The Centre regularly screens various Japanese language sources of potential interest, including newly released policy documents, surveys, and official statements, to provide you with the latest information about EU-Japan industrial cooperation.

We are pleased to send you today the May 2022 issue:
https://www.eu-japan.eu/publications/japanese-industry-and-policy-news-may-2022

EU-JAPAN CENTRE for Industrial Cooperation | EU-based office

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DIJ Method Talk on June 23: Actors, networks, and where to find them in rural Japan (hybrid; Timo Thelen)

 Actors, networks, and where to find them in rural Japan (https://dij.tokyo/ant)

June 23, 2022, Thursday, 6.30pm (JST)/11.30am (CEST), Timo Thelen (Kanazawa University) 

Aging inhabitants, economic decline of the primary sector, outmigration of the young generations – the postgrowth state of Japan’s peripheries challenges local communities to sustain rural living in the globalized age. To stop or even reverse this structural decline, various actors such as regional governments and research institutions forge strategies of revitalization, following national aims as well as global frameworks. For the investigation of these new and complex formations of power and knowledge in rural Japan, actor-and-network theory (ANT) can provide a window to shed light on how different allies find their goals unified in a common project and how links between centers and peripheries are established. It can, moreover, help to understand the impacts that such projects may – or may not – have on the local communities, which are supposed to benefit from them.

Timo Thelen will introduce some basic ideas of ANT and STS (science and technology studies) as coined by Bruno Latour (Pandora’s Hope, 1999) and give advice on their practical employment as tools for analysis and interpretation of ethnographic fieldwork data based on his own experience. By drawing on examples from his recent publication “Revitalization and Internal Colonialism in Rural Japan” (Routledge, 2022), he will discuss the potential of such a research approach for the study of rural Japan.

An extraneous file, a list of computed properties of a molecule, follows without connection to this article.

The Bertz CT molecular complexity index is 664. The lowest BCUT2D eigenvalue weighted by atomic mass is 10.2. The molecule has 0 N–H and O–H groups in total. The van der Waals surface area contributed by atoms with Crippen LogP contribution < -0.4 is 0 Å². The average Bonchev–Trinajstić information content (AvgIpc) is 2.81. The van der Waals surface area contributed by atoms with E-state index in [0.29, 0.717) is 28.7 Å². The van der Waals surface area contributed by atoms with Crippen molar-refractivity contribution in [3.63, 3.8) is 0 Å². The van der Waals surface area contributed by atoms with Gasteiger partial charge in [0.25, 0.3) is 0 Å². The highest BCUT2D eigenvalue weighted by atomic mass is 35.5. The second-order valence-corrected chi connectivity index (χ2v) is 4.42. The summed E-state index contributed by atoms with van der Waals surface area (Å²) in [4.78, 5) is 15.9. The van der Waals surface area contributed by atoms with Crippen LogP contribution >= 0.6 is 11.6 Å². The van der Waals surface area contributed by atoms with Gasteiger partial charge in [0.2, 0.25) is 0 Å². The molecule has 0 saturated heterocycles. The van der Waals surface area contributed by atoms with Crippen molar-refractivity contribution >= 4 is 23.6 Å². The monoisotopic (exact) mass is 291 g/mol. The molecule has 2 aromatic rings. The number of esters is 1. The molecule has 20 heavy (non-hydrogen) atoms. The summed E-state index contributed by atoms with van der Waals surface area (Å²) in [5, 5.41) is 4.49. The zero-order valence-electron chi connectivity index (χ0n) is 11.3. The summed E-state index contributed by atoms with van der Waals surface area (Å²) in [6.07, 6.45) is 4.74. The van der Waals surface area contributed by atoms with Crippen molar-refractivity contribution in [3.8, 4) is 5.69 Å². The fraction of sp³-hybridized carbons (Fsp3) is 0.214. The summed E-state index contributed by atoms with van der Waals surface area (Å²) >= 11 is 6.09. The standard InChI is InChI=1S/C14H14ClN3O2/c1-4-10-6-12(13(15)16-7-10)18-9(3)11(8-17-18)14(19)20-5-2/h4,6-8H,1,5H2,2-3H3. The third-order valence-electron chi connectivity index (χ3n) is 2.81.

Timo Thelen is Lecturer at Kanazawa University, where he teaches Cultural Anthropology and German as a Foreign Language. He received his PhD from Dusseldorf University in 2018. His research focuses on rural Japan, media tourism, LGBTQ, and horror. Recent publications include “Between 1990s’ Nostalgia and ‘LGBT-friendly’ Tokyo Olympics: Representations of LGBTQ People in NHK’s Morning Drama Series” (Japanese Studies, 2021) and “Real Mermaid vs. Nuclear Power Plant: Ecofeminist Vengeance and Ama Divers in Japanese Horror” (Gothic Nature, 2021).

This is a Hybrid Event!

On-site participation: Registration is required via email to kottmann@dijtokyo.org until June 22, 2022. Due to safety reasons the number of participants is limited to 16; masks are obligatory.
Please adhere to our covid-19 prevention measures.

Online participation: Please register via the webpage. Log in data will be provided after registration.